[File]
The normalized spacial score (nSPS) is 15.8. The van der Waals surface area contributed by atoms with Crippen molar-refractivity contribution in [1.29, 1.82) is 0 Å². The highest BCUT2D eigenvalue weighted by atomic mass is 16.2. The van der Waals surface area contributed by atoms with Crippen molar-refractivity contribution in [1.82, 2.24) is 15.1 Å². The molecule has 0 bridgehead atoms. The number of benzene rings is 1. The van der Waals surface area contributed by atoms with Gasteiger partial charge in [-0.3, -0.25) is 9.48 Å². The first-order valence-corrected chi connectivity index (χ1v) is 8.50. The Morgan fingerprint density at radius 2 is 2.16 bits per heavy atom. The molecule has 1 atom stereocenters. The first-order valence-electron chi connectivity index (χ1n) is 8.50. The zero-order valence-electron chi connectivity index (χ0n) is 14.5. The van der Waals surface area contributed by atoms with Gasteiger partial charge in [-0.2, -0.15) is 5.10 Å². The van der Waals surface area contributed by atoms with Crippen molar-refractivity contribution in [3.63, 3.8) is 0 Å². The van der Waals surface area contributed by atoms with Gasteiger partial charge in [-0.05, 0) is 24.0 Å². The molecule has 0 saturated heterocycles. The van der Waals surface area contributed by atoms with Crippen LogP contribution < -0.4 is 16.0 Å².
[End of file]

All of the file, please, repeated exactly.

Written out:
The normalized spacial score (nSPS) is 15.8. The van der Waals surface area contributed by atoms with Crippen molar-refractivity contribution in [1.29, 1.82) is 0 Å². The highest BCUT2D eigenvalue weighted by atomic mass is 16.2. The van der Waals surface area contributed by atoms with Crippen molar-refractivity contribution in [1.82, 2.24) is 15.1 Å². The molecule has 0 bridgehead atoms. The number of benzene rings is 1. The van der Waals surface area contributed by atoms with Gasteiger partial charge in [-0.3, -0.25) is 9.48 Å². The first-order valence-corrected chi connectivity index (χ1v) is 8.50. The Morgan fingerprint density at radius 2 is 2.16 bits per heavy atom. The molecule has 1 atom stereocenters. The first-order valence-electron chi connectivity index (χ1n) is 8.50. The zero-order valence-electron chi connectivity index (χ0n) is 14.5. The van der Waals surface area contributed by atoms with Gasteiger partial charge in [-0.2, -0.15) is 5.10 Å². The van der Waals surface area contributed by atoms with Crippen molar-refractivity contribution in [3.63, 3.8) is 0 Å². The van der Waals surface area contributed by atoms with Gasteiger partial charge in [-0.05, 0) is 24.0 Å². The molecule has 0 saturated heterocycles. The van der Waals surface area contributed by atoms with Crippen LogP contribution < -0.4 is 16.0 Å².